WASHINGTON — Israel’s continued building across the Green Line is “incompatible with their stated desire to live in a peaceful society,” State Department Spokeswoman Jen Psaki said Monday, in response to reports that Israel would continue to advance building plans in controversial Jerusalem neighborhoods.
Psaki said that while the US had yet to hear an “official announcement” that plans to build in East Jerusalem would go forward, the US is “certainly deeply concerned” by the reports.
Secretary of State John Kerry discussed the topic more broadly during a phone call to Prime Minister Benjamin Netanyahu over the weekend, Psaki said, and added that the embassy was currently “engaging at the highest levels… to get more information” regarding Israeli plans in the city.
“We view settlement activities as illegitimate and we are unequivocally opposed to unilateral steps,” Psaki emphasized. Although she was not directly asked about the state of the relationship between Jerusalem and Washington, the State Department spokeswoman quickly added that “the defense relationships remain as strong as ever and the ties between us are unshakable” — an unusual phrasing for an often-formulaic statement of support.
Usually, such statements do not include the word “defense” as a qualifier, but speak to the larger relationship between the two states.
“There are times in which we disagree with the Israeli government,” Psaki added, drawing an apparent distinction between defense ties and political ties with governments and their policies.
Psaki drew a connection between Israel’s building in settlements and continued terror activities targeting Israeli civilians, including the vehicular attack that killed two people last Wednesday in Jerusalem. “The key challenge is, if Israel wants to live in a peaceful society, they need to take steps to reduce tensions,” Psaki admonished.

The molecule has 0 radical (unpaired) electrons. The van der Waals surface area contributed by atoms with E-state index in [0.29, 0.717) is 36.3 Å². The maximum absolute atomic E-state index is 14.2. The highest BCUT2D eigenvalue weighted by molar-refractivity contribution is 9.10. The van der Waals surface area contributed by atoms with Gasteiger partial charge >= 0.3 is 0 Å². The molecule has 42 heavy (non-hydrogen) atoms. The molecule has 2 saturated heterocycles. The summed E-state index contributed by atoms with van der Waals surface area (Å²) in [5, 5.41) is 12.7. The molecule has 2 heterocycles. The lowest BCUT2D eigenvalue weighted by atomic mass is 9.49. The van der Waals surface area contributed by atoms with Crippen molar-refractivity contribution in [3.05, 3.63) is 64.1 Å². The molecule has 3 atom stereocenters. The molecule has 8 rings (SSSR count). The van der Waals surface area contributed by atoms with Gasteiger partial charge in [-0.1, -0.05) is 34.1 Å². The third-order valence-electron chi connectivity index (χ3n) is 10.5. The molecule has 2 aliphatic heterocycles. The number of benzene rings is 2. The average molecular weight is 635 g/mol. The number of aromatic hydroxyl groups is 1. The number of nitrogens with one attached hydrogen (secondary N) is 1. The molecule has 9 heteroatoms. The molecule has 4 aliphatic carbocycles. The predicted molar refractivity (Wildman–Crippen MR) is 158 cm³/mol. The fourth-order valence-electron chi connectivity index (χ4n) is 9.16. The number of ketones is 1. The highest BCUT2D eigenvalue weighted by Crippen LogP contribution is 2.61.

Netanyahu, at Monday’s opening of the Knesset winter session, defended Israel’s right to build in Jerusalem.
“There is wide agreement among the public that Israel has the full right to build the Jewish neighborhoods of Jerusalem,” the prime minister said. “Every Israeli government in the last 50 years did that, and it is also clear to the Palestinians that those places will stay under Israeli control in any mutual agreement.
“The French build in Paris, the English build in London, the Israelis build in Jerusalem. Should we tell Jews not to live in Jerusalem because it will stir things up?” Netanyahu continued.
The prime minister spoke soon after sources told The Times of Israel that Netanyahu has recommended plans be advanced for about 1,000 housing units in East Jerusalem. The plans call for roughly 400 units in Har Homa, in the city’s southeast, and 660 homes in Ramat Shlomo, in the northeast corner of the capital, according to the sources in the Prime Minister’s Office. Netanyahu will also push new infrastructure projects in the West Bank, including roads that will also serve the Palestinian population, a PMO source said.
Israel’s Channel 2 news reported Sunday night that Netanyahu is also in negotiations with right-wing lawmakers and settler officials over approval for a large West Bank development project, including 2,000 new units, 12 new roads, parks, student villages, and renovation of the Tomb of the Patriarchs in Hebron.
Stuart Winer contributed to this report.